Based on our admittedly limited historical database, no. However, theoretically a warmer planet should eventually lead to warmer oceans, which will in turn lead to more frequent El Nino's.

ETA: While I'm at it, I suppose it's only fair to mention that I don't think anthropogenic global warming is causing an increase in the frequency or intensity of Atlantic hurricanes, either. This is especially evident when you consider the rest of the globe. There does appear to have been an increase in the most intense hurricanes (Category 4 and 5) in recent years, but it has been confined entirely to the Atlantic waters.
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Quoting nofailsafe:


And the ones that cross Florida end up in the Gulf. I.e. Fay and Katrina.

That as well.
Quoting KoritheMan:


First I need to know what you mean by "an increase in the ENSO cycle".

Well I asked the question in the wrong way, I should have asked do you think there is an increase in ENSO warm and cold phase?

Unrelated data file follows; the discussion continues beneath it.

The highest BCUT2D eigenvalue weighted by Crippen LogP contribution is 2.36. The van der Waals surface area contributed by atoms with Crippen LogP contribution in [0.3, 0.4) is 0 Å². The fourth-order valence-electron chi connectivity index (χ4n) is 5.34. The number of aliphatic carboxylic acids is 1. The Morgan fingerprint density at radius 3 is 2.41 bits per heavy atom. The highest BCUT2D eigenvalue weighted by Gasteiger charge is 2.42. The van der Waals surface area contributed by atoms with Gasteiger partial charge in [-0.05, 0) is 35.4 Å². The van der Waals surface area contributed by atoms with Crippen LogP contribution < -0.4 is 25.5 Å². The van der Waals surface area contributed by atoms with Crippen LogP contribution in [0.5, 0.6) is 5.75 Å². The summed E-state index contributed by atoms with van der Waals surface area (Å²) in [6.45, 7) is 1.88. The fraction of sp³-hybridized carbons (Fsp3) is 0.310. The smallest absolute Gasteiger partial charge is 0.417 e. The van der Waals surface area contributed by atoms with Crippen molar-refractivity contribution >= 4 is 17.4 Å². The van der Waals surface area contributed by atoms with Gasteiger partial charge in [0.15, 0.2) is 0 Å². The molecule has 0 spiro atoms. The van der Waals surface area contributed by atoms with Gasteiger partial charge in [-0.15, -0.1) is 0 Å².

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Quoting KEEPEROFTHEGATE:
2013 could be next


Nah, we won't make it there. Don't forget the Mayans!
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Quoting washingtonian115:
Mmmm with all this talk about Lee will he get retired?.We shall see.
Not a chance, IMHO. The only viable candidate for retirement is Irene. And with close to 50 deaths and $10 billion in damage, I'd say she's a lock.
Member Since: November 8, 2009 Posts: 4 Comments: 13256
Quoting KoritheMan:

This is 2012, son. And you know what that means...
2013 could be next
Member Since: July 15, 2006 Posts: 163 Comments: 52173
I'm not sure whether this has been mentioned (if so, forgive the duplication, as I missed it): a second tornado from the March 2 outbreak has been upgraded to an EF-4 based on further analysis:

LOCATION...CRITTENDEN AND PINER IN GRANT AND KENTON COUNTY KENTUCKY
DATE...MARCH 2 2012
ESTIMATED TIME...430 PM EDT
MAXIMUM EF-SCALE RATING...EF4
ESTIMATED MAXIMUM WIND SPEED...175 MPH
MAXIMUM PATH WIDTH...ONE HALF MILE
PATH LENGTH...10 MILES
BEGINNING LAT/LON...38.791N/84.633W
ENDING LAT/LON...38.8324N/84.459W
* FATALITIES...4
* INJURIES...8

IMMEDIATELY AS THE TORNADO CROSSED FROM WEST TO EAST OF INTERSTATE
75...THE STORM STRENGTHENED TO EF4 LEVEL WITH WINDS ESTIMATED AT 175
MPH. WHILE A TOTAL OF FIVE SINGLE FAMILY HOMES WERE DESTROYED TO
THEIR FOUNDATIONS IN THE AREA...AT LEAST TWO OF THESE HOMES MET THE
EF4 CRITERIA OF SUFFICIENT FOUNDATION STRAPPING/BOLTING.

ALL 4 FATALITIES WITH THIS TORNADO OCCURRED WITHIN THE AREA OF EF4
LEVEL DAMAGE.